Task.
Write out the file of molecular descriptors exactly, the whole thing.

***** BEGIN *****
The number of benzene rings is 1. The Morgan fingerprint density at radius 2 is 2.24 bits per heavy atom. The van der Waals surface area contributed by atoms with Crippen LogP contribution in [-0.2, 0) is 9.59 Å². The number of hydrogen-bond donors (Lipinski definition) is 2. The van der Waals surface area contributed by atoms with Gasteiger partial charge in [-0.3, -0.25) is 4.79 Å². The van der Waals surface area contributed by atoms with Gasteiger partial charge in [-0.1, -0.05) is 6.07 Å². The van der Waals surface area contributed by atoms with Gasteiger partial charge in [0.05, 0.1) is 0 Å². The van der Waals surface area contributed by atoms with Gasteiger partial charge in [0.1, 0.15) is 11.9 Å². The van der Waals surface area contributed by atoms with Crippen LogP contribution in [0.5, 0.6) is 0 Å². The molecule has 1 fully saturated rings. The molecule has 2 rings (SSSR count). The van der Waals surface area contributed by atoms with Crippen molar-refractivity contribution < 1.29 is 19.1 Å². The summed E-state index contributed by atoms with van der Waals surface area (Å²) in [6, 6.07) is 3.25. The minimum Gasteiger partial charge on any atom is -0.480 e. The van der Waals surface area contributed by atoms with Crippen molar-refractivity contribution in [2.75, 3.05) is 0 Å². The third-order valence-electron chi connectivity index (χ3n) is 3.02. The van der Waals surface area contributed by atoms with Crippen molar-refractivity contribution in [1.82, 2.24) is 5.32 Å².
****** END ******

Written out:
The number of benzene rings is 1. The Morgan fingerprint density at radius 2 is 2.24 bits per heavy atom. The van der Waals surface area contributed by atoms with Crippen LogP contribution in [-0.2, 0) is 9.59 Å². The number of hydrogen-bond donors (Lipinski definition) is 2. The van der Waals surface area contributed by atoms with Gasteiger partial charge in [-0.3, -0.25) is 4.79 Å². The van der Waals surface area contributed by atoms with Gasteiger partial charge in [-0.1, -0.05) is 6.07 Å². The van der Waals surface area contributed by atoms with Gasteiger partial charge in [0.05, 0.1) is 0 Å². The van der Waals surface area contributed by atoms with Gasteiger partial charge in [0.1, 0.15) is 11.9 Å². The van der Waals surface area contributed by atoms with Crippen LogP contribution in [0.5, 0.6) is 0 Å². The molecule has 1 fully saturated rings. The molecule has 2 rings (SSSR count). The van der Waals surface area contributed by atoms with Crippen molar-refractivity contribution < 1.29 is 19.1 Å². The summed E-state index contributed by atoms with van der Waals surface area (Å²) in [6, 6.07) is 3.25. The minimum Gasteiger partial charge on any atom is -0.480 e. The van der Waals surface area contributed by atoms with Crippen molar-refractivity contribution in [2.75, 3.05) is 0 Å². The third-order valence-electron chi connectivity index (χ3n) is 3.02. The van der Waals surface area contributed by atoms with Crippen molar-refractivity contribution in [1.82, 2.24) is 5.32 Å².